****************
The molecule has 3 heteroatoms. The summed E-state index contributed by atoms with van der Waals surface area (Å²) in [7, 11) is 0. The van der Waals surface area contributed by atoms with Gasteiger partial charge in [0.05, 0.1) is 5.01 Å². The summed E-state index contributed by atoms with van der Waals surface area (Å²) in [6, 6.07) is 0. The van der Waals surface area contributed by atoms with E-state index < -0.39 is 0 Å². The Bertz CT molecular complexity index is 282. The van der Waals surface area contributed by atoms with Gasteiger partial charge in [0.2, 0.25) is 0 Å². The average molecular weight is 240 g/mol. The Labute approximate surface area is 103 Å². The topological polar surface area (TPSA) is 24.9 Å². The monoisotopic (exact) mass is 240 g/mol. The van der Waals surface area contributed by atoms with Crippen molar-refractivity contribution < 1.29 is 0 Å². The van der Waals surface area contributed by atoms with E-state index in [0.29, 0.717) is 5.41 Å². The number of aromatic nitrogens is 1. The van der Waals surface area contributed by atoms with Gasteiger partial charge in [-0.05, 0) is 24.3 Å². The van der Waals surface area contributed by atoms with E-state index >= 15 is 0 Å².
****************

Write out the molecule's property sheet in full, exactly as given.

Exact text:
The molecule has 3 heteroatoms. The summed E-state index contributed by atoms with van der Waals surface area (Å²) in [7, 11) is 0. The van der Waals surface area contributed by atoms with Gasteiger partial charge in [0.05, 0.1) is 5.01 Å². The summed E-state index contributed by atoms with van der Waals surface area (Å²) in [6, 6.07) is 0. The van der Waals surface area contributed by atoms with E-state index < -0.39 is 0 Å². The Bertz CT molecular complexity index is 282. The van der Waals surface area contributed by atoms with Gasteiger partial charge in [0.2, 0.25) is 0 Å². The average molecular weight is 240 g/mol. The Labute approximate surface area is 103 Å². The topological polar surface area (TPSA) is 24.9 Å². The monoisotopic (exact) mass is 240 g/mol. The van der Waals surface area contributed by atoms with Crippen molar-refractivity contribution < 1.29 is 0 Å². The van der Waals surface area contributed by atoms with E-state index in [0.29, 0.717) is 5.41 Å². The number of aromatic nitrogens is 1. The van der Waals surface area contributed by atoms with Gasteiger partial charge in [-0.05, 0) is 24.3 Å². The van der Waals surface area contributed by atoms with E-state index >= 15 is 0 Å².